Date: 15 July 2016
I had an accident when I was 18, which damaged the cartilage in my left knee. All they could do at the time was remove the cartilage. By the time I was 30, I had osteoarthritis, which I have now lived with for nearly fifty years. My knees and hips have been replaced, and I have pain in many other joints.
Despite this, I’ve enjoyed a full working life as a rheumatology research nurse, and didn’t want to retire, at age 74. After caring for my husband and then being bereaved, I wanted to keep busy. So I work as a volunteer research assistant with Mr Martin Stone, the surgeon who carried out my knee and hip replacements. I’ve also done work with Arthritis Research UK, to look at a dozen different preventative exercise programmes with a view to finding the best one to adopt in the UK.
Exercise rehabilitation programmes have been tried in places like Denmark, with the aim of helping to reduce the pain of arthritis through specialist exercise advice, and delay or avoid the need for joint replacement surgery. Some programmes we looked at didn’t have a proper evaluation. The one we chose to promote is called ESCAPE-pain - Enabling Self-management and Coping with Arthritic Pain through Exercise.
Typically programmes like this involve 12 sessions, in which participants learn about coping with their condition and undertake a tailored exercise programme. I myself haven’t taken part in a programme like this, as their main purpose is preventative, but andI’ve already had knee and hip replacements.
The physiotherapy I did have was quite limited. When I had my accident, the physios used to put weights on my ankles, to do exercises under load. In the Seventies, I had a bad flare up of arthritis, which was treated with steroid injections. Even when I had my knee replacement, I received intensive physiotherapy, but it was very brief - for only three to four days, before being discharged from hospital.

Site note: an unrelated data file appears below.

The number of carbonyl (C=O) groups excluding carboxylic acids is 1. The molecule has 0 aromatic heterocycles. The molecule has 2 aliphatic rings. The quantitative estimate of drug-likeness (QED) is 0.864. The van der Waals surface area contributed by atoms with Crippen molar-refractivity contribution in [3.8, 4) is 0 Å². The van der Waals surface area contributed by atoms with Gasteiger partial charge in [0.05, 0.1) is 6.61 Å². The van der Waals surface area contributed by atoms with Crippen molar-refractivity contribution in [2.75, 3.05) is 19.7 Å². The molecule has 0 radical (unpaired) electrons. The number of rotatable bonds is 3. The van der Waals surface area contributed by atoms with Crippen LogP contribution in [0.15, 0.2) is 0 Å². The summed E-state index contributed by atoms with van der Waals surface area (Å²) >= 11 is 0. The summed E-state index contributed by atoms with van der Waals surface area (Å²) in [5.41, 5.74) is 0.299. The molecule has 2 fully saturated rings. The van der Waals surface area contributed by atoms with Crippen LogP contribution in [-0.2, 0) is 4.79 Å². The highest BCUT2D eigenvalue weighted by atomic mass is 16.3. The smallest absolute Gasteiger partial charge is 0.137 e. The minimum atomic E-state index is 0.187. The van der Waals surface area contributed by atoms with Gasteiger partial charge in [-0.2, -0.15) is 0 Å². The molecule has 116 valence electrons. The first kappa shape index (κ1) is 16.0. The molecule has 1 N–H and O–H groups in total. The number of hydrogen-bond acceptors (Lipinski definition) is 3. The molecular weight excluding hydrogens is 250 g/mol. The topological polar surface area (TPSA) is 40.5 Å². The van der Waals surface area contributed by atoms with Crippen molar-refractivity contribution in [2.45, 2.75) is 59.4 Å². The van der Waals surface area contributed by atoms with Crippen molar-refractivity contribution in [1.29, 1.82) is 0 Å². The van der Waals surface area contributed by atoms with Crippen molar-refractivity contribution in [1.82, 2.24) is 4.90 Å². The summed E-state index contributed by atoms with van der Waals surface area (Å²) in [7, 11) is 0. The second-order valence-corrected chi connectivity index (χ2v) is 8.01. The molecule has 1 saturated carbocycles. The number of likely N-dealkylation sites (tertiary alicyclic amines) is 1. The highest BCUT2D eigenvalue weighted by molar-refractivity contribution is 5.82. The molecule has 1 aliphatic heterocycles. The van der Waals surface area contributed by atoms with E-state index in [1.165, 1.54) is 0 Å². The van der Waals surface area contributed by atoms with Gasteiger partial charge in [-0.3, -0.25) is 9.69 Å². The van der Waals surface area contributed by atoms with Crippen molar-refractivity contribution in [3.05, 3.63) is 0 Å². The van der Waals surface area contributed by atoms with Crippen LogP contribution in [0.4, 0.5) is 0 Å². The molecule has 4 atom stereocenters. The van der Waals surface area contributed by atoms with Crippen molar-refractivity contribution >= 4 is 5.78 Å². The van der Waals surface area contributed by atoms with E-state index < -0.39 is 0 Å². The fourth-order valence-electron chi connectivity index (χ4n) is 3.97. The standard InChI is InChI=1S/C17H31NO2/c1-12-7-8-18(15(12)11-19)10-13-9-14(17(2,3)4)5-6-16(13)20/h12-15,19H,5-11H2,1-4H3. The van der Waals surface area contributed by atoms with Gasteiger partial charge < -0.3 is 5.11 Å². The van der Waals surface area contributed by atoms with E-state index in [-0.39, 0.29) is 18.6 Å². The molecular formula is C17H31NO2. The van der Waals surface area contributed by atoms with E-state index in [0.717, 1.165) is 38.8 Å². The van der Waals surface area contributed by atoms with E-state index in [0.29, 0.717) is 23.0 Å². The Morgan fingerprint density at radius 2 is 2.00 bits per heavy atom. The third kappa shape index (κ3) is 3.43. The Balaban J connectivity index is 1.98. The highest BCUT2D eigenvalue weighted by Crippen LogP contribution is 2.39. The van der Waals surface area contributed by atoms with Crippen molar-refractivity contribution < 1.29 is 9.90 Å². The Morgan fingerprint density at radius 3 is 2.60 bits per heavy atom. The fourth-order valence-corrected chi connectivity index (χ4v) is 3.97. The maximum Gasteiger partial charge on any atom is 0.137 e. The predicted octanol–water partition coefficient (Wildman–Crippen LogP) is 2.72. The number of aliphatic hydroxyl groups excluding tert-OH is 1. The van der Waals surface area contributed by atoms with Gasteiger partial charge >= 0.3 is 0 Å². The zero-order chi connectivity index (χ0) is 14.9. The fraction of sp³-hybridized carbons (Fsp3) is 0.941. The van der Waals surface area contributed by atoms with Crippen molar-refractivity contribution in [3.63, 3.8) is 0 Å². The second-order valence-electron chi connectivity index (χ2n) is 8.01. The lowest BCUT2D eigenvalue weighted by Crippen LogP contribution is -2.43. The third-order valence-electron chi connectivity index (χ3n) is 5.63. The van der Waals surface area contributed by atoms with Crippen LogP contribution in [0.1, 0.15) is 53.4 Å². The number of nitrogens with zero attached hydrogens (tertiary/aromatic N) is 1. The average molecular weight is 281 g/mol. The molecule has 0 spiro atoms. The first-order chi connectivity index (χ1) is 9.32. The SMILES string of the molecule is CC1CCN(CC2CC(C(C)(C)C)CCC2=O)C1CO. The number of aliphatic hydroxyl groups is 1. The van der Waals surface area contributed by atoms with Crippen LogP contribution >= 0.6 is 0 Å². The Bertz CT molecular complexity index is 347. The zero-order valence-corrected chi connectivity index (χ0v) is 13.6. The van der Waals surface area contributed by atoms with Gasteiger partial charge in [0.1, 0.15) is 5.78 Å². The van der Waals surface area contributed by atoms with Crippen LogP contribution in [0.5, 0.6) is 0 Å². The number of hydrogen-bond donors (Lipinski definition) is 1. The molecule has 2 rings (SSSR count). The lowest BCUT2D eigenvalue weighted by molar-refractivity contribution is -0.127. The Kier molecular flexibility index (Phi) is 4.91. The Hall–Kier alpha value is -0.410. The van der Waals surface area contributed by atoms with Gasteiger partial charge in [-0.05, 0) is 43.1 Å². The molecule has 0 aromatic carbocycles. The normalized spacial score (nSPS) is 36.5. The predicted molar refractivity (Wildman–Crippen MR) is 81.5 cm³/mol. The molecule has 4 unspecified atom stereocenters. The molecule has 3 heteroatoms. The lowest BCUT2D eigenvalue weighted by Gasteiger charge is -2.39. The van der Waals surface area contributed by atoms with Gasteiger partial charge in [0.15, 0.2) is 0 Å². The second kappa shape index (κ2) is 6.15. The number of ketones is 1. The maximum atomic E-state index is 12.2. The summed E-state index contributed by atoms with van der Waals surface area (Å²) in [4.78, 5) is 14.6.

It was only in 2000, through work, that I realised exercise programmes could help people with arthritis. I’ve found walking in water very helpful for strengthening the quads, and have even built up to doing a 5km sponsored walk in water.
People with a lot of chronic arthritis pain tend to think, “I’d better sit still.” Or they might think a bit of leg raising, or doing stairs is a good thing - but these activities are likely to make it hurt without strengthening the muscles. Instead, they need the correct advice and reinforcement. It is not good enough to see a physiotherapist once and receive a sheet of exercises. You can’t be sure you are doing the exercises properly. It’s really important to have ongoing supervision. Twelve sessions in a programme is enough to ingrain the correct way to do the exercises into people.
Thinking about motivation and taking responsibility, unfortunately a lot of older people assume a pill will make them better, and that the doctor is in control. They don’t understand that they can help themselves. If people have explained to them properly what they need to do and why, then they will understand.
It has to be within the NHS and professionally led, so that people have confidence and take notice of the instructors. These days, hip and knee replacements only need three to four days in hospital. So you receive very intensive physiotherapy - when you are on painkillers or in discomfort. In my experience, there’s no proper physiotherapy follow up to check that you’re ok after you go home.
It’s up to you to ask your GP to be referred to physio - for which you wait six weeks. Instead, I think it would be better to have direct access to physiotherapy. It would take a burden off GP’s.
Given the huge scale of musculoskeletal pain, physios could have a much bigger role.
Christine shares her experience of physiotherapy after surgery and using exercise rehabilitation to help with arthritis.